In a chaotic world, you need to recognise and celebrate those little victories. Appreciating your results in life and career is one of the basic principles of personal transformation.
When you recognise the progress you are making, you build confidence that gives you the strength to take the next step towards your goals. Sticking to this mindset helps you focus on getting results, no matter how small.
For overthinkers, this is probably harder to do because they strive for perfection. Anything less than perfect is not good enough for people who think “only the best will do.” Seeking perfection is a recipe for misery, stress and procrastination.
Overthinking is even bad for our working memories, according to research. When you overanalyse, the repetitive negative thoughts and self-doubt decrease the amount of working memory you have available to complete challenging tasks.
Studies have shown that overthinking lowers your performance on mentally-demanding tasks — the tasks that rely most heavily on working memory. In another study, researchers found that dwelling on your shortcomings, mistakes, and problems increases your risk of mental health problems.
Overthinkers are quick to criticize themselves, their work and choices. They are low to praise — especially themselves. They find it so easy to focus on everything wrong with their approach to life and living it. Even when they do achieve something, they discount it.
When you overthink, your judgments get cloudy, and indecision becomes a daily habit. Decisions are most difficult when you are uncertain.
To make better decisions, approach problems with an iterative mindset. It’s one of the best ways to break the gridlock of analysis paralysis. Viewing every decision as final raises the stakes, and causes you to get stuck trying to find the perfect answer. In the process, you keep digging for more reasons it won’t work.
“In contrast, viewing each decision as an experiment to be tested gives us the freedom to choose something quickly because we know we can improve upon it later,” writes Becky Kane.
Appreciating yourself is the best way to give yourself permission to make an optimal decision and keep moving. Whatever you’re overthinking — a decision, an action, a value, a social expectation — aim for good enough, not perfection.
Perfection suggests a state of flawlessness, without any defects. Perfection is a moving target. It’s an illusion. It’s like a race you can never win. You keep running and but the finish line keeps getting nudged forward.
Voltaire once brilliantly argued, “Don’t let the perfect be the enemy of the good.” In other words, instead of pushing yourself to an impossible “perfect,” and therefore getting nowhere, accept “good.”
In The Gifts of Imperfection: Let Go of Who You Think You’re Supposed to Be and Embrace Who You Are, Brené Brown explains, “Perfectionism is not the same thing has striving to be your best. Perfectionism is the belief that if we live perfect, look perfect, and act perfect, we can minimize or avoid the pain of blame, judgement, and shame. It’s a shield. It’s a twenty-ton shield that we lug around thinking it will protect us when, in fact, it’s the thing that’s really preventing us from flight.”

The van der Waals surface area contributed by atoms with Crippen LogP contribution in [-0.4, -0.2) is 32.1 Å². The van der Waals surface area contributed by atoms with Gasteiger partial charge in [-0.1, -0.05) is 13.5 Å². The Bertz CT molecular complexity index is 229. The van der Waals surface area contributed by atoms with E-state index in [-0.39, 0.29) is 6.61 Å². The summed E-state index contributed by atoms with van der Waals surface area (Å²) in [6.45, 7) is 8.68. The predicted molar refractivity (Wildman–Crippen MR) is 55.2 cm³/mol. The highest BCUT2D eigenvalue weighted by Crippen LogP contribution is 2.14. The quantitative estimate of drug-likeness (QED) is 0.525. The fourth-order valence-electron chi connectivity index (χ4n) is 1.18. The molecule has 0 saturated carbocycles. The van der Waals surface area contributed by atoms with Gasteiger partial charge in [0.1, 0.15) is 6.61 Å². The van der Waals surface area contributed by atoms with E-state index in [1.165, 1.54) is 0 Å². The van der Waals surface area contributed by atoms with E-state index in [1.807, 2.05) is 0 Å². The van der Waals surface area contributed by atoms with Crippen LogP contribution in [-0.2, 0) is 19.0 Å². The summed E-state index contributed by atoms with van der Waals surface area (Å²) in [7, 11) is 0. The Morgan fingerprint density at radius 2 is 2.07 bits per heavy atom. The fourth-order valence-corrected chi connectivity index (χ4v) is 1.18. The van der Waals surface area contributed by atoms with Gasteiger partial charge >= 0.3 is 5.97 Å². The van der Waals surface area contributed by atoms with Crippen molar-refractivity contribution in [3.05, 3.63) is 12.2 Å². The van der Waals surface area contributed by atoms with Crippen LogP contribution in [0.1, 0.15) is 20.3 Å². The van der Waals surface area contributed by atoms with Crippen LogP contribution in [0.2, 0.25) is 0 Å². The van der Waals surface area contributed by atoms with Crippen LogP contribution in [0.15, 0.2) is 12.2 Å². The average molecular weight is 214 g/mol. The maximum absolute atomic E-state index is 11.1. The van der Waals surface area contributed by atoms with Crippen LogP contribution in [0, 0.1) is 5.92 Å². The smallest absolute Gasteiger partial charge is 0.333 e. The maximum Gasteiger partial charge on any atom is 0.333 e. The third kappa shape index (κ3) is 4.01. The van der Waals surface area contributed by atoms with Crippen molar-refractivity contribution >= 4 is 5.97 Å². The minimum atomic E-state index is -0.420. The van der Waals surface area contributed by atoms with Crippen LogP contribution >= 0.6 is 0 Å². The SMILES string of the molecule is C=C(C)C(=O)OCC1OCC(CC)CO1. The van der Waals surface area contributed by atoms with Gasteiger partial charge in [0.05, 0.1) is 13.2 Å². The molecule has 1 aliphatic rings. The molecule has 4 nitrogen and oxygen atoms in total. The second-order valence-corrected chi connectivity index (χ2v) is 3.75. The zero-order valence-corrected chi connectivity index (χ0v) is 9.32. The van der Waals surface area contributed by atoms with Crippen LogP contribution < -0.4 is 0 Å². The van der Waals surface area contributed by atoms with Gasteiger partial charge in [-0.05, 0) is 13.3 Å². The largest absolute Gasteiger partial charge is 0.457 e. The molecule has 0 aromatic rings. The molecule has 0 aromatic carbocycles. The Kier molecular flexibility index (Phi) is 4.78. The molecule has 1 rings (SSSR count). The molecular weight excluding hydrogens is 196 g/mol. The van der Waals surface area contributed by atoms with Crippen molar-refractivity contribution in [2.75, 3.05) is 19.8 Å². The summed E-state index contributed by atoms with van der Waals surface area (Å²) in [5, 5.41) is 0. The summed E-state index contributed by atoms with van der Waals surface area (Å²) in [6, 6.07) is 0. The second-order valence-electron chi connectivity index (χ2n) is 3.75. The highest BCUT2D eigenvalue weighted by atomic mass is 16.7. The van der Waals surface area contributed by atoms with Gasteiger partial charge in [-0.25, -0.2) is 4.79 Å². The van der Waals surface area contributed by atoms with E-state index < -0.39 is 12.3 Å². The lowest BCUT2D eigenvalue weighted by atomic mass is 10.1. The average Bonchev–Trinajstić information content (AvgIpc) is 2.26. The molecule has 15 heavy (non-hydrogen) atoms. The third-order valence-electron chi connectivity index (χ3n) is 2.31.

When you appreciate yourself, it’s easier to appreciate others
What have you achieved in the past month? The past year? The past 10 years? Make time to recall everything you’ve done in the past that has got you closer to life goals. Despite the obstacles, you were able to make progress. Focus on those successes (no matter how small) and keep moving.
Success can mean stepping outside your comfort zone and striking up a conversation with a stranger, making that important call you’ve been avoiding, or working up the nerve to ask for a raise at work. All types of successes are worthy of pride.
Whist you appreciate your successes, review your processes, systems, values, and steps and do more of what works. Celebrate the things that are working and sustain them. This simple process can help enhance everything about you!
Self-acknowledgment gives you insights and awareness to move forward in the direction you want. Overthinking your mistakes, faults, weaknesses and failed attempts fills your mind with negative chatter. It robs you of the joys of life and the inspiration you need to take the next step.
“In life, typically, the only one keeping a scorecard of your successes and failures is you, and there are ample opportunities to learn the lessons you need to learn, even if you didn’t get it right the first — or fifth — time, ” writes Bernard Roth, author of The Achievement Habit: Stop Wishing, Start Doing, and Take Command of Your Life.
Win or lose, life must go on. Gratitude for your hard work can mean the difference between stress and happiness. Commit to acknowledging your achievements and give your brain the opportunity to build a healthy self-esteem.
Occasionally, sit and meditate on your successes for five to 10 minutes. Make appreciate a daily habit. Pause at some point when your day is over, and reflect on the little things you did for others and yourself. In many cases, you will realise that you’ve done something amazing, overcame serious setbacks, and made yourself a better person. Remember that feeling every day.
It pays to experience a flash of joy, pride, and enthusiasm about your life and work. Don’t overthink what has gone wrong or didn’t work well.
Appreciating yourself is a byproduct of healthy self-esteem.
Previously published on medium
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